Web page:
A bill that would put federal money for health care programs under a state umbrella could potentially affect whether seniors remained covered when traveling to other states, according to a spokesman for the Kansas Insurance Department.
But the organization pushing for the health care compact, which Kansas would join if Gov. Sam Brownback signs HB 2553 and Congress approves, says that concerns about Medicare are scare tactics. Supporters of the bill say it offers Kansas a potential way out of the Affordable Care Act’s regulations.
Sheryl Davis, a 67-year-old retiree in Wichita, contacted The Eagle with a question about whether her Medicare coverage would still work when she travels out of state if the program is separated from federal authority and funded through a block grant to the state, as it would be under the proposed compact.
“When you’re old and you go places, parts begin to break and do strange things and it doesn’t pick its location … something could happen and the idea that we could go and that kind of coverage follows us is great,” Davis said.
Bob Hanson, spokesman for the Kansas Insurance Department, said he could not answer with certainty. He clarified that Medicare already does not cover accidents that happen overseas, but that people can buy supplementary plans to cover foreign travel.
The compact probably would not change the availability of supplemental plans. But what the compact would mean for traveling between states is trickier to answer, Hanson said in an e-mail.
“That’s harder to answer because of unknown variables with what could happen in a compact situation. Currently, you would be covered for out-of-state travel through reciprocal arrangements with other states,” he said.
He could not say with certainty whether that arrangement would be affected and called the question “pretty hypothetical.”
Insurance Commissioner Sandy Praeger called on Gov. Sam Brownback to veto the bill on Tuesday, citing uncertainty about what could happen if Medicare fell under the authority of state officials.
“When we have a state that’s willing to turn their back on Medicaid expansion I’d have to question what could happen to the Medicare program if it is being run at the state level,” Praeger said.
Curtis Ellis, spokesman for Competitive Governance Action, the Houston-based organization that drafted the health care compact bill, voiced frustration and said Praeger and others were using scare tactics. He said the fears about Medicare are unfounded.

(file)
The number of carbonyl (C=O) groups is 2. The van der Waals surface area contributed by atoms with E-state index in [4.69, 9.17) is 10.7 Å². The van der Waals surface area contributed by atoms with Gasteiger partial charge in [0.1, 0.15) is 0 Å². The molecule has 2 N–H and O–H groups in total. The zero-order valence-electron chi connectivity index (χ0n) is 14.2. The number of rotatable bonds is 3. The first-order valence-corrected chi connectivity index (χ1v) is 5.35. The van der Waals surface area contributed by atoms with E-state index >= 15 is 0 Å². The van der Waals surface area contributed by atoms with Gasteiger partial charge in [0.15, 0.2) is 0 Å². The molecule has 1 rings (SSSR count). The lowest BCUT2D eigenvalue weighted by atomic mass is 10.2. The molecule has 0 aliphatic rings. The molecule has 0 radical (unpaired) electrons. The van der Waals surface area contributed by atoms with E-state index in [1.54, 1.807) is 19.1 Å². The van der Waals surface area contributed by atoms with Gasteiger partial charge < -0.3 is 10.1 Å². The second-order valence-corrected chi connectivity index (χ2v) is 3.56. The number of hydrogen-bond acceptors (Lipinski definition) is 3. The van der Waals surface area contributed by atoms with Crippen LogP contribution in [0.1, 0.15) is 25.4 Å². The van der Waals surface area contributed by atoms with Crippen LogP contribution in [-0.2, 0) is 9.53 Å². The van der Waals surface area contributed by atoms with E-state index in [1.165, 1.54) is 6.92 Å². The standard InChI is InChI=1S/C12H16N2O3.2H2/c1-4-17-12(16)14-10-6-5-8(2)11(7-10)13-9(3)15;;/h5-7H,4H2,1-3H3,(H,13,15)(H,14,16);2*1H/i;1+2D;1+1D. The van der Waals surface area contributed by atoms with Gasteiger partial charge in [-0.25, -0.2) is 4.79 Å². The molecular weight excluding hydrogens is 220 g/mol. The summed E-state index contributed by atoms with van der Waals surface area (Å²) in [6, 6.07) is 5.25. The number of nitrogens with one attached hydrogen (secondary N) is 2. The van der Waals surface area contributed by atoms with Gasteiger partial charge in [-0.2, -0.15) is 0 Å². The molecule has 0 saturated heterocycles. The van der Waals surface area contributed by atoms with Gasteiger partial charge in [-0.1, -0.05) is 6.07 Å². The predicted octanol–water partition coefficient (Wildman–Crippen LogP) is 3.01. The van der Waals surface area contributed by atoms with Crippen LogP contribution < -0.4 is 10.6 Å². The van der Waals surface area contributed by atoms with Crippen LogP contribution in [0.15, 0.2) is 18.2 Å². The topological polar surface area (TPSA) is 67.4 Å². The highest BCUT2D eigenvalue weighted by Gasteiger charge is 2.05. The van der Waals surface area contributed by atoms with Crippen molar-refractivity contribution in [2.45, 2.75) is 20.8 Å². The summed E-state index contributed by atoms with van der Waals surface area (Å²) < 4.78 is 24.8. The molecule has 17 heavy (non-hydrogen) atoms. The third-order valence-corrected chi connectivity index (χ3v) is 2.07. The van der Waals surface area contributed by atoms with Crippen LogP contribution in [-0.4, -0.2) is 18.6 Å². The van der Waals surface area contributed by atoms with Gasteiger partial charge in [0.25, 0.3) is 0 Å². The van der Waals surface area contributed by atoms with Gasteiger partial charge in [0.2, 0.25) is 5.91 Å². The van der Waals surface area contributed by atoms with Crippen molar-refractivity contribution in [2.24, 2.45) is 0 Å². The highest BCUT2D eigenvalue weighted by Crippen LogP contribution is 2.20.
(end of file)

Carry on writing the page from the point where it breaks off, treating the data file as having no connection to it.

“Let’s wake up here. Unknown variables? That covers the waterfront!” he said in a phone call. “This is scare tactics.”
He called Davis’ concerns about her Medicare coverage understandable, but said they had been caused by misinformation from the bill’s opponents.
“It will not affect her being able to take her Medicare wherever she wants and being covered,” Ellis said.
In a followup e-mail he said that under the compact Medicare would continue to “be handled by reciprocity agreements among the states.”
Mary Tritsch, a spokeswoman for the AARP, which opposes the bill, said there definitely will be an impact. “We just don't what it would be," she said.
"Say this woman was traveling up in Maine. Normally, they would take their Medicare card in and the service would be provided because the provider knows that they're going to be paid through Medicare. If the state takes it over, it's anybody's guess," Tritsch said.
"It would just throw everything in disarray. It would cause confusion. When states enter into compacts it's usually to facilitate something versus this compact, which is simply to get Kansas out of the ACA," she added.
Ellis has criticized the AARP's opposition to the compact, claiming that the organization stands to gain financially from the Affordable Care Act through an increased need for Medigap insurance. But Tritsch said that is untrue. The AARP is not an insurance provider; instead, it helps connect people with Medigap insurance, she said.
Davis called the question mark surrounding Medicare and the compact proposal unnerving. She said that she’ll be able to research online where her coverage works, but that many other people her age or older are not computer literate and will be unable to do the same.
“There are a load of people my age who don’t have computers, who don’t have e-mail, who don’t know how to use them … who don’t have that capability. What do they do?” she said.